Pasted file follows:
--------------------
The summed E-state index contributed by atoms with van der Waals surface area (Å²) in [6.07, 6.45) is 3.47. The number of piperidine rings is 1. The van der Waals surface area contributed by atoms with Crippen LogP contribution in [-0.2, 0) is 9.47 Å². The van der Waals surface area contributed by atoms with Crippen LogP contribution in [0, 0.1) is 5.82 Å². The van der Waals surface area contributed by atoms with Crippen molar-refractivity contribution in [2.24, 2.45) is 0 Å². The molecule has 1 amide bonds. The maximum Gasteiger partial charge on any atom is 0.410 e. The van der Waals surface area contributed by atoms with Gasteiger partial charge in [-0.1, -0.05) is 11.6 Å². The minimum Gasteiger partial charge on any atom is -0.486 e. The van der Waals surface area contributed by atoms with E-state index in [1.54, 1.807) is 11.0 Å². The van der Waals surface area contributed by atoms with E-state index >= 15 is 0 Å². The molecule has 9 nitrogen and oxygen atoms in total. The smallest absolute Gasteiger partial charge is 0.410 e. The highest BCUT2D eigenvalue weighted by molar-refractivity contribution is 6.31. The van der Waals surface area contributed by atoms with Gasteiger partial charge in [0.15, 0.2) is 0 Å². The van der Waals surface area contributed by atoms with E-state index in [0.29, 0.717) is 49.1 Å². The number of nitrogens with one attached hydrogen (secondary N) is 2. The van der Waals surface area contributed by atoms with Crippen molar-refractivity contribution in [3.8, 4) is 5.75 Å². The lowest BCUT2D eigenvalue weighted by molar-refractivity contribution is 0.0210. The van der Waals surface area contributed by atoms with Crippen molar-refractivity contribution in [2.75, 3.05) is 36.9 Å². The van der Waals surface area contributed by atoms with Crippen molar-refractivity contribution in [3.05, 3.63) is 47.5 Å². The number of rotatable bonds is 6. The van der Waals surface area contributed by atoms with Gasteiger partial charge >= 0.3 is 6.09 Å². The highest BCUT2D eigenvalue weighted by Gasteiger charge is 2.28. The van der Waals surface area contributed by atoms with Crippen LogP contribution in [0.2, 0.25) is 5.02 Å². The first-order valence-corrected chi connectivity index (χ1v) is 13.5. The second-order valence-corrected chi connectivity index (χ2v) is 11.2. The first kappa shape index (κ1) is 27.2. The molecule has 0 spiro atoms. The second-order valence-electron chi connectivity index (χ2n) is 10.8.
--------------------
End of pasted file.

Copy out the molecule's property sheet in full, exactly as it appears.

The summed E-state index contributed by atoms with van der Waals surface area (Å²) in [6.07, 6.45) is 3.47. The number of piperidine rings is 1. The van der Waals surface area contributed by atoms with Crippen LogP contribution in [-0.2, 0) is 9.47 Å². The van der Waals surface area contributed by atoms with Crippen LogP contribution in [0, 0.1) is 5.82 Å². The van der Waals surface area contributed by atoms with Crippen molar-refractivity contribution in [2.24, 2.45) is 0 Å². The molecule has 1 amide bonds. The maximum Gasteiger partial charge on any atom is 0.410 e. The van der Waals surface area contributed by atoms with Gasteiger partial charge in [-0.1, -0.05) is 11.6 Å². The minimum Gasteiger partial charge on any atom is -0.486 e. The van der Waals surface area contributed by atoms with E-state index in [1.54, 1.807) is 11.0 Å². The van der Waals surface area contributed by atoms with E-state index >= 15 is 0 Å². The molecule has 9 nitrogen and oxygen atoms in total. The smallest absolute Gasteiger partial charge is 0.410 e. The highest BCUT2D eigenvalue weighted by molar-refractivity contribution is 6.31. The van der Waals surface area contributed by atoms with Gasteiger partial charge in [0.15, 0.2) is 0 Å². The van der Waals surface area contributed by atoms with E-state index in [0.29, 0.717) is 49.1 Å². The number of nitrogens with one attached hydrogen (secondary N) is 2. The van der Waals surface area contributed by atoms with Crippen molar-refractivity contribution in [3.8, 4) is 5.75 Å². The lowest BCUT2D eigenvalue weighted by molar-refractivity contribution is 0.0210. The van der Waals surface area contributed by atoms with Crippen molar-refractivity contribution in [2.75, 3.05) is 36.9 Å². The van der Waals surface area contributed by atoms with Crippen molar-refractivity contribution in [3.05, 3.63) is 47.5 Å². The number of rotatable bonds is 6. The van der Waals surface area contributed by atoms with Gasteiger partial charge >= 0.3 is 6.09 Å². The highest BCUT2D eigenvalue weighted by Gasteiger charge is 2.28. The van der Waals surface area contributed by atoms with Crippen LogP contribution in [0.2, 0.25) is 5.02 Å². The first-order valence-corrected chi connectivity index (χ1v) is 13.5. The second-order valence-corrected chi connectivity index (χ2v) is 11.2. The first kappa shape index (κ1) is 27.2. The molecule has 0 spiro atoms. The second-order valence-electron chi connectivity index (χ2n) is 10.8.